What Is The Colorado Dust on Snow Survey Team and Why Are They Important?

What Is The Colorado Dust on Snow Survey Team and Why Are They Important?

Weather

What Is The Colorado Dust on Snow Survey Team and Why Are They Important?

“Dust pulls more solar energy into the snowpack, which is essentially a reservoir of water for managers across the West. In dusty years, snow melts earlier. The rate of runoff can increase substantially compared to low dust-on-snow years.”

Have you ever heard of the Colorado Dust on Snow Survey Team aka CODOS? Me neither but I found this little video by Colorado Public Radio about Jeff Derry’s work up on Berthoud Pass fascinating and I’m sure all you snow dorks will as well.

Jeff is tracking the amount of dust deposited on snow across the state at 11 high country sites. Their data can help predict spring melts and is important for scientists across the West especially as we enter into an era where water supplies may tighten.

Here’s what Jeff Deems at the University of Colorado at Boulder’s National Snow and Ice Data Center has to say on the subject.

“In an extreme dust year, we can see the snowpack disappear on the order of 2 months early. Demand is going up and it looks like supply is going down for a number of reasons. We need to keep the snow on the mountain for as long as possible to allow that water to be available for use in the dry summer months. If it melts off [too early] then all we have are our surface reservoirs which don’t store that much [compared to the volume of water in the snowpack].”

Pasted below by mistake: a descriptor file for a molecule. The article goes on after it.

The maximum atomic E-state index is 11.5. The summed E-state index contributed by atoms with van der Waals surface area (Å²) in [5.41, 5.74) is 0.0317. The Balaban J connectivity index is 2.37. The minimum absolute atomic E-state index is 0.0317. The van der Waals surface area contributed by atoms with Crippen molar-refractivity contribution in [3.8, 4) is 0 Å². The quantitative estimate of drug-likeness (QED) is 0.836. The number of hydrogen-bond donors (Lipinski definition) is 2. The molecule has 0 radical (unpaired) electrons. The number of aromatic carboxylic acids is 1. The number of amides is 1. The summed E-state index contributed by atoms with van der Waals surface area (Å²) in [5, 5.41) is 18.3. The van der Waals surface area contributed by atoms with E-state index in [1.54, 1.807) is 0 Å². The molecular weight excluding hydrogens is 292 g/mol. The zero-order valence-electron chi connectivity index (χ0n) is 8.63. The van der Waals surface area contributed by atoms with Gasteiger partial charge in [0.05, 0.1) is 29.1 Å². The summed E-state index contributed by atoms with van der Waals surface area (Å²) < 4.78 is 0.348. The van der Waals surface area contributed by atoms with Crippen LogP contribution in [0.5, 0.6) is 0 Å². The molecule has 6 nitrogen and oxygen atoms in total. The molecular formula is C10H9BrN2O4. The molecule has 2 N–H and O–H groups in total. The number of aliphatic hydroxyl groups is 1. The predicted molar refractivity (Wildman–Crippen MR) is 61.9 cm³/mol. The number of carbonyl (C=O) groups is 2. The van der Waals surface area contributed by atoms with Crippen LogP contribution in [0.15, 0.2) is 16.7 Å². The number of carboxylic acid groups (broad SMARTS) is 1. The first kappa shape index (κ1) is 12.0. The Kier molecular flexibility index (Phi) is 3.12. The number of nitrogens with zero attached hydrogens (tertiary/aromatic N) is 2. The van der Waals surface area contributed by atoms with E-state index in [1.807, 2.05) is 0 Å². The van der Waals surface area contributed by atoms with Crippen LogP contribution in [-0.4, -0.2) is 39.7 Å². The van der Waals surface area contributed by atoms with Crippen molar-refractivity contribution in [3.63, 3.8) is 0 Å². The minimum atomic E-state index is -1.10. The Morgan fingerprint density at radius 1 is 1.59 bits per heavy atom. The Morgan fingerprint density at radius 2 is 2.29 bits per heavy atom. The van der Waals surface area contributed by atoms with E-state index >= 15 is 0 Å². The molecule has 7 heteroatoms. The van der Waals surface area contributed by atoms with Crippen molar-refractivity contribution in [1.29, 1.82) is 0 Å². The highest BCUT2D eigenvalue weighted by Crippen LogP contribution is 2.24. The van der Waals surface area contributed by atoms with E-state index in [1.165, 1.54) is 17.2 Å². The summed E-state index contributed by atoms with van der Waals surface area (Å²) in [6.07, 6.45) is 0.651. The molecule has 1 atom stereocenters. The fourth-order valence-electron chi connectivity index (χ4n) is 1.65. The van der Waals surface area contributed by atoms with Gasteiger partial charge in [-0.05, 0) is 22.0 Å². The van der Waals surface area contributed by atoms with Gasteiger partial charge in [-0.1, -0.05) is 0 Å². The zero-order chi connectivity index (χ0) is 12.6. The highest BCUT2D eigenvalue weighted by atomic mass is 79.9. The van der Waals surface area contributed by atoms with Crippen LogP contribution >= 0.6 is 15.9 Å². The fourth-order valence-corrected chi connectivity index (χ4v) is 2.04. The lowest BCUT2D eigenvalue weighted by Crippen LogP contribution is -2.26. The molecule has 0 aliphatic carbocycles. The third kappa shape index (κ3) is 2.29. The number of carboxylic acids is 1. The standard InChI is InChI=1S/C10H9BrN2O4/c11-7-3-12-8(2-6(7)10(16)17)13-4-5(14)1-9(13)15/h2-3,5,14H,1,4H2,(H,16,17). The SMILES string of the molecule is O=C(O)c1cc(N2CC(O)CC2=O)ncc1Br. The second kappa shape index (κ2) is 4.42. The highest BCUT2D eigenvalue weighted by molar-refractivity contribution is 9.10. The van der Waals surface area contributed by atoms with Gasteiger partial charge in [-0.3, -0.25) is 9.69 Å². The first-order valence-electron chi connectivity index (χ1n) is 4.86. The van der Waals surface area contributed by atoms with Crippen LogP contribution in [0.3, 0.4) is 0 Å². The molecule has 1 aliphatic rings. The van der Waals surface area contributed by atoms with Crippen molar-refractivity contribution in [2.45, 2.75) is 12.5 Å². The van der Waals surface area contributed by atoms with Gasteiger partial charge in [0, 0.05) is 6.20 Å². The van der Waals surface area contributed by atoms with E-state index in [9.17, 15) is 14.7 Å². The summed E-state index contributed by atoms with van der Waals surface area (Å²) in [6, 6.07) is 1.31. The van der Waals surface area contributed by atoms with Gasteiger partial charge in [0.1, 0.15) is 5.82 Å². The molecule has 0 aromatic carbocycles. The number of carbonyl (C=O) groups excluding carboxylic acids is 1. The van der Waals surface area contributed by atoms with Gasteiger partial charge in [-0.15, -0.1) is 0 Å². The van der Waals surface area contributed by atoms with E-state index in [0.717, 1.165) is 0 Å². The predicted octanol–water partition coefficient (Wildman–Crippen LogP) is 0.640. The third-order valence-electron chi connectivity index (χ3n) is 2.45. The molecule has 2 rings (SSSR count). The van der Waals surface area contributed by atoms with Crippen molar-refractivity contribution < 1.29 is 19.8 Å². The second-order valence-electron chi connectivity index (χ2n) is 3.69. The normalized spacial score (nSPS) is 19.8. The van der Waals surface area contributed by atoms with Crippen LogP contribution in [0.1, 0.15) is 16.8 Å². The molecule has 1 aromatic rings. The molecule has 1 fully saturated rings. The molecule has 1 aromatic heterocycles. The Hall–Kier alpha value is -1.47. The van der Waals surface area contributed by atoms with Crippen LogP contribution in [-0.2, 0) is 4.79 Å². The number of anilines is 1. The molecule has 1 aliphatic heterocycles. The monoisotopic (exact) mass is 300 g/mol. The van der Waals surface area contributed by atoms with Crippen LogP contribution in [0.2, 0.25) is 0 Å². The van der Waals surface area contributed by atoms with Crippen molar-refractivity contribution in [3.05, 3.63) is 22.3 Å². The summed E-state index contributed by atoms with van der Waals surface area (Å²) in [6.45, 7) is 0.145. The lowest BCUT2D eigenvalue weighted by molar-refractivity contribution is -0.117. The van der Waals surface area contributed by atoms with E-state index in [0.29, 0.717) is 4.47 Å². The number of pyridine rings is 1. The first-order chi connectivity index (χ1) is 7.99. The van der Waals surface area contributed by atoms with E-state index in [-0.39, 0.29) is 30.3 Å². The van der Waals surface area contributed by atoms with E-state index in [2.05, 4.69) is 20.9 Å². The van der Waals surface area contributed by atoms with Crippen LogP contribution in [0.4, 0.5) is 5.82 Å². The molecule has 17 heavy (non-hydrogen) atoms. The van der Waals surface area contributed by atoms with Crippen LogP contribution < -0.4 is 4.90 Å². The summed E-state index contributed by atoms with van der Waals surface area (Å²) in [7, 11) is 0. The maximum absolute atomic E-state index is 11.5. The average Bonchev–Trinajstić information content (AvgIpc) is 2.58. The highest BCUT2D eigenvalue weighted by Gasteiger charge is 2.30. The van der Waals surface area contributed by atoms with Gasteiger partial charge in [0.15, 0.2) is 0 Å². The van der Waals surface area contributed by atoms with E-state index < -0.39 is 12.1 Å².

…here’s a bit more on The Center for Snow and Avalanche Studies (CSAS) & Colorado Dust-on-Snow Program (CODOS):

The Center for Snow and Avalanche Studies (CSAS) is home to “CODOS”, the Colorado Dust-on-Snow program, an applied science effort on behalf of Colorado and regional water management agencies.   CSAS operates the Senator Beck Basin study area at Red Mountain Pass as the primary sentry site for the CODOS program. With direct funding from stakeholders, CSAS monitors the presence/absence of dust layers at 11 mountain pass locations throughout Colorado. Using those observations, data from nearby Snotel sites, and weather forecasts, the CODOS program issues a series of “Update” analyses of how dust-on-snow is likely to influence snowmelt timing and rates during the runoff season.

 

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